Untamed Land

Untamed Land
Untamed Land

Sunday, October 13, 2013

Chasing Some New Vagrants

This post is about vagrant birds, not people. I am afraid to chase vagrant people.  A little over a week ago a local bird fanatic reported seeing a Palm Warbler in a section of Anchorage called Government Hill. Most of the other bird obsessed people in Anchorage dropped everything and went to see it. I had to work, and I am a somewhat lazy birdophile, so I did'nt go.
Two days later I went after it in the rain but missed it. Then on this past Wednesday I went back with my birding friends Chris, (left) and Betty, (right). We could not find it.
While we were there another local bird junky, (Gary Rasmussen) emerged from the brush with a big grin on his face. He got the Palm Warbler. We looked thoroughly. No luck. It would have been my 14th new Alaska bird of the year and my 200th Alaska bird overall.
 Other states have much greater bird diversity than Alaska. Anyone who gets into the 200 Alaska bird club is in some pretty exclusive company. It is not easy to accumulate that many bird species in the state.
 Chris is in a category with only a few fellow birders. She has more than 300 Alaska birds. That is no easy accomplishment. One can only get that many Alaska birds by making frequent trips to the most remote outposts of the state, and by having a lot of luck; Not to mention a great deal of preparation and hard work.
I had another chance to get my 200th Alaska bird this week with an imm. Slaty-backed Gull being seen at Cuddy Park in midtown Anchorage. Cuddy park is next to Loussac Library, (above). When I went there on Saturday morning there were hundreds of Canada Geese staging for their imminent migration.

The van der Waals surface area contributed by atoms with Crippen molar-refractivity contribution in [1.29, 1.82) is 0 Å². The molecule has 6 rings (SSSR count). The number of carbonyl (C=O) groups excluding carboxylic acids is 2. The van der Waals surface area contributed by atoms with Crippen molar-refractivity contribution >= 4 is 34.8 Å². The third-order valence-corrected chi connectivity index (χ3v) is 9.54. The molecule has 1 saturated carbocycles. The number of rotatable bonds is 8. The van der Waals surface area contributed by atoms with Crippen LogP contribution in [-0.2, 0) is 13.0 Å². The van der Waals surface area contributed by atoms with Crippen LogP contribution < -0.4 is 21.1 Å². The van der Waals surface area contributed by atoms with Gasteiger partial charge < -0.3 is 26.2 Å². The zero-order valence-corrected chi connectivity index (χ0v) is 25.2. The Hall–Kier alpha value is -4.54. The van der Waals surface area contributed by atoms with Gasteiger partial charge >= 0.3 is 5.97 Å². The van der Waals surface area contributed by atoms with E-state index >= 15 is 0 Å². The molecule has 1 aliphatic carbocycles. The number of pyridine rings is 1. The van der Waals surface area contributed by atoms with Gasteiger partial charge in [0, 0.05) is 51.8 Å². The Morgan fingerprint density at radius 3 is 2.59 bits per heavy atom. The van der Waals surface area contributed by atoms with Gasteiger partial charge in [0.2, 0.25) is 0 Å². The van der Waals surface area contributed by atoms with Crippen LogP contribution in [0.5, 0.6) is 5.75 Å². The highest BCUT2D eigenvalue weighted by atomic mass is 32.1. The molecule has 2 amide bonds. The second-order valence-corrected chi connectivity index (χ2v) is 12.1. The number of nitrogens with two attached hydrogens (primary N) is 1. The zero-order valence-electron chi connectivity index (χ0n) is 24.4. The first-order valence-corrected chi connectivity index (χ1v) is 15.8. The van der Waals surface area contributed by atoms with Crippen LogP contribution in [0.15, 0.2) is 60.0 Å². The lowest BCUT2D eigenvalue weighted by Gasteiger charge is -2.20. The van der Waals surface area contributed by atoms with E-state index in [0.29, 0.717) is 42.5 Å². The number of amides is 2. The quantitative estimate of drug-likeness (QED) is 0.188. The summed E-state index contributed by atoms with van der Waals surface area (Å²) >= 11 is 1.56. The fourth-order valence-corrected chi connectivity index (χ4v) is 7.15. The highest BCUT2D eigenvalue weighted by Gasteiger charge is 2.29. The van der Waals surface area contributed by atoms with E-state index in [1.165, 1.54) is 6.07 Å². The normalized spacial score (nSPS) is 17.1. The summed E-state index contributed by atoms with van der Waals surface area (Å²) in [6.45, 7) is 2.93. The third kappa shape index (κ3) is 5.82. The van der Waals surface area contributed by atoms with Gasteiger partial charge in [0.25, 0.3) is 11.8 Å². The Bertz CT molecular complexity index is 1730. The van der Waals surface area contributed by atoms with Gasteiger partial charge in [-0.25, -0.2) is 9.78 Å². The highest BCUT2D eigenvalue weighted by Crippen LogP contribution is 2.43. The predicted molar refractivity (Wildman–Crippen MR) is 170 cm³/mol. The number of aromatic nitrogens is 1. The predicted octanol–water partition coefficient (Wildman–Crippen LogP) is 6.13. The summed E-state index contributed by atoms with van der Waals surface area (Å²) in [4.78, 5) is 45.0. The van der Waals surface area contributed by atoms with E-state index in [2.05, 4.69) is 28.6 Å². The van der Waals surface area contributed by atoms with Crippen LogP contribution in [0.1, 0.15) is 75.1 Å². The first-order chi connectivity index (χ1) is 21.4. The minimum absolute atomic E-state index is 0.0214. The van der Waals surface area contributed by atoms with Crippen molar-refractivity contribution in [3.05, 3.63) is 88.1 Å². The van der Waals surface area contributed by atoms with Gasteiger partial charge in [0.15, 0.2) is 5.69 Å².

Canada Geese surrounded the library on all sides.
The typical confusion of Cuddy Park. People bring their children to feed the ducks. Birders shun the park except at this time of year when unusual gulls, (usually immatures) sometimes show up.
Last year at this time I did a post about the difficulty of sorting out sub-adult gulls when  imm. Iceland, and California Gulls showed up. I finally figured those gulls out when I got help from local bird experts. This imm. gull above is sampling a leaf to see if it's edible.
Is this the Slaty-backed Gull? Who knows. I need more expert advice to figure it out.
This is not it. This is a winter plumage, Glaucous-winged Gull. I think.
I am fairly confident that this is a juv. Herring Gull, but I would not bet money on that.
There are several different forms of Canada Geese around here. This goose has a darker brown breast than most. It is either a Cackling, or Dusky Canada Goose. I get lazy and don't usually try to sort them out.
For about the last month I have been seeing Moose almost daily. This one showed up at work on Friday.
Nine out of ten of them are cows. Bulls get shot at so they are more wary.
I forgot to post this shot of the Moose that I photographed with my new camera from the last post. This was at full 8x zoom from about 15 feet away.

2 comments:

Stewart M said...

Great set of pictures - I love the Moose!

Cheers - Stewart M - Melbourne.

marc calvo said...

The bull moose are like the rest of the deer species,are alwais more difficult to shot photographys of them.This canada goose looks a one of the smallest subspecies you know?.